My creative lesson 15: Asking different questions

12 April, 2020

This week I photographed the matzot because it was Passover and artists record what is right in front of them. Right?

The idea to turn the matzot upright for a different angle shot was inspired by a talk I heard a few years ago. The speaker taught us how to use the six colored ‘thinking hats’ of Dr. Edward de Bono to troubleshoot issues and solve problems.

The six colors — blue, black, white, green, red and yellow represent the different sides one should consider when you have to make a decision or solve a problem.

The green thinking hat, for example, represents the areas of creativity and growth that the new venture can create. Red is for the team’s emotional feelings. It can be anything from apprehensive, excited, happy or scared. Then the team has to examine of course WHY they are feeling these feelings.

It is however the black hat that is the most powerful. I have often used it in some form or another since I first heard the talk.

The black hat asks what are the negative aspects, or risks involved in the new venture. Or even better, “What is the worst case scenario?”

It is surprising how we go out of our way to justify a decision. Or only look for the good points. Reminding yourself to wear the black hat forces you to look more realistic at your issue.

Here is an example of how I once used the black thinking hat in my own life:

A while ago my husband and I considered living in a beautiful (and green!) town called Tivon. The town is in the countryside but also not too far from the city and looked like an ideal place to raise children. One day we visited the town to have a look around. The houses all looked amazing and Tivon was making a very good impression.

The girls were still young, so we stopped at one of Tivon’s tree-filled parks so that they could run around a bit. As fate would have it, an old acquaintance of my husband also brought his children to the park that day. Soon he was telling us how wonderful Tivon is and how much he and his family enjoy living there.

I remember being a bit wary to rain on his raving Tivon parade but gathered up my courage to ask him, “Can you think of one reason why it’s not good to live here?”

It turns out that the air in Tivon is not that great because of a huge industrial complex nearby. Our eldest has chronic asthma, so Tivon was immediately scratched off our list.

We probably would have found out about the air quality in Tivon at some stage or another. That question though, so early in our search, prevented us from going further along a dead-end path.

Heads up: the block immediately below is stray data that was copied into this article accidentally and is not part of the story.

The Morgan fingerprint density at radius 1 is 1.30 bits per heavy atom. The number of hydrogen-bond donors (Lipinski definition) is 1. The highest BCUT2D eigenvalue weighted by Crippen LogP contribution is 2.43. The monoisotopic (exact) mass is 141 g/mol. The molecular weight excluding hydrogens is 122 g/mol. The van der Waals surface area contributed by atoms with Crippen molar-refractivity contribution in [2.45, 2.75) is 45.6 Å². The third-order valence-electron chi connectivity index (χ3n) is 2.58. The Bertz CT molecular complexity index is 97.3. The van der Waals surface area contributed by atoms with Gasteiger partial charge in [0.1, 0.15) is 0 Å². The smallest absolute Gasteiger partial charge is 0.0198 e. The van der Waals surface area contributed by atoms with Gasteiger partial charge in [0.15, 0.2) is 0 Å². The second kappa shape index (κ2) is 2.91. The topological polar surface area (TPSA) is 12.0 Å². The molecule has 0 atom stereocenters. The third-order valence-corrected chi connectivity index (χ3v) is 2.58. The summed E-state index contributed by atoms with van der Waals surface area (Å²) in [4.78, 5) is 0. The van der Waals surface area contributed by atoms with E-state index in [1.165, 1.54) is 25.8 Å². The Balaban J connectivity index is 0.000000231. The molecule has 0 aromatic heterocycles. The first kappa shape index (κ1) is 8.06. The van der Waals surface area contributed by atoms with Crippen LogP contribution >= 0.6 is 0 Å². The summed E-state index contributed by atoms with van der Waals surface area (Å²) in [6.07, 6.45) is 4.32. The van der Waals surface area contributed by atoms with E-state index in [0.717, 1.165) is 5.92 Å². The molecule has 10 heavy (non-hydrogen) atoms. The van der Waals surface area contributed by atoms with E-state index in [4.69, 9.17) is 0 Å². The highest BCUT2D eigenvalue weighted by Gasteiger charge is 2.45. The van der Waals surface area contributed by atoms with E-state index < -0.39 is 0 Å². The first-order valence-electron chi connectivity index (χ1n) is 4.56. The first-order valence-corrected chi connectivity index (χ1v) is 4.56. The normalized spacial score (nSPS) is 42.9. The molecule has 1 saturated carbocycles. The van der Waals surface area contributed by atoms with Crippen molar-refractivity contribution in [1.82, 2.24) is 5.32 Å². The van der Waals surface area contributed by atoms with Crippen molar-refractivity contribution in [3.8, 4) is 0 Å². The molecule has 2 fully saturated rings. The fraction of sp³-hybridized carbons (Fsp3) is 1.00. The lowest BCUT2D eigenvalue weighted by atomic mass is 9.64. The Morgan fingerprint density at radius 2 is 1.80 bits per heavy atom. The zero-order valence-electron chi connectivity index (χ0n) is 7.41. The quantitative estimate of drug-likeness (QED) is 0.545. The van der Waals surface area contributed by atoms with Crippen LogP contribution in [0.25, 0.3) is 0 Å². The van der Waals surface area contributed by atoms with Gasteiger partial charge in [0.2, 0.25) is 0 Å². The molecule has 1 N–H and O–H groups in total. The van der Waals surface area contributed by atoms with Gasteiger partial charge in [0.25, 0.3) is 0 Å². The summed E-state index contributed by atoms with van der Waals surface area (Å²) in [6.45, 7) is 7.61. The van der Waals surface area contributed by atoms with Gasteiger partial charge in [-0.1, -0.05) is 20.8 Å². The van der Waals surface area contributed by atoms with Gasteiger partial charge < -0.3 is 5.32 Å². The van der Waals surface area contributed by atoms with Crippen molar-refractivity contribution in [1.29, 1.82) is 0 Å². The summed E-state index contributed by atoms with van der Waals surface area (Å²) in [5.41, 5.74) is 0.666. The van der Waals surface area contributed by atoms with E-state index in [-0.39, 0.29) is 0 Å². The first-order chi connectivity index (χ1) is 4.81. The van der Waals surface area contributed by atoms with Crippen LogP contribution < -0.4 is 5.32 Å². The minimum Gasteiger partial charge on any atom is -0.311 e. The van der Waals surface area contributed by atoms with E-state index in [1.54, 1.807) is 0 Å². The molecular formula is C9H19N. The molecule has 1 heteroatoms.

Since that day I was much more comfortable wearing the black hat.

I recently asked somebody what are the negative sides of his job. (No job is perfect, is it?) He was completely taken aback and told me that he never looked at his work from that approach.

I was surprised that he was so surprised but I knew what he meant about the different approach. The black hat allows you to turn things upside down and look for different angles.

Which brings me to my photo shoot this week…😁.

Question: What is the problem with photographing matzot for this week’s challenge?

Black hat:

  1. It is supposed to be a ‘different angle’ photo this week.
  2. Matzot’s default position is flat, like a piece of paper. This is like so unoriginal.

So I’ll take a photo from the side of the matzot.

Black hat:
It still wouldn’t be enough of a ‘different angle’ photo and people will think that you photographed a few crackers. You need to show that matzot are big.

Got it. How about placing the maztot upright between two books? This is definitely a different angle photo and quite original. Even if I have to say so myself.

Black hat:
I do not have anything else to add.

And that, dear reader, is how I got my different angle photo for week 15 :)

We often, myself included, do not like to be the ‘negative’ person. It is so much easier to just throw yourself into a new project with your eyes closed and your heart full of hope.

I also agree though that one shouldn’t just look for reasons why something wouldn’t work or why you shouldn’t try something new.

The black hat is a tool to realistically face the potential problems and see if they can be solved.

Come and join us at You will learn to solve a creative problem every week and have a lot of fun doing it!



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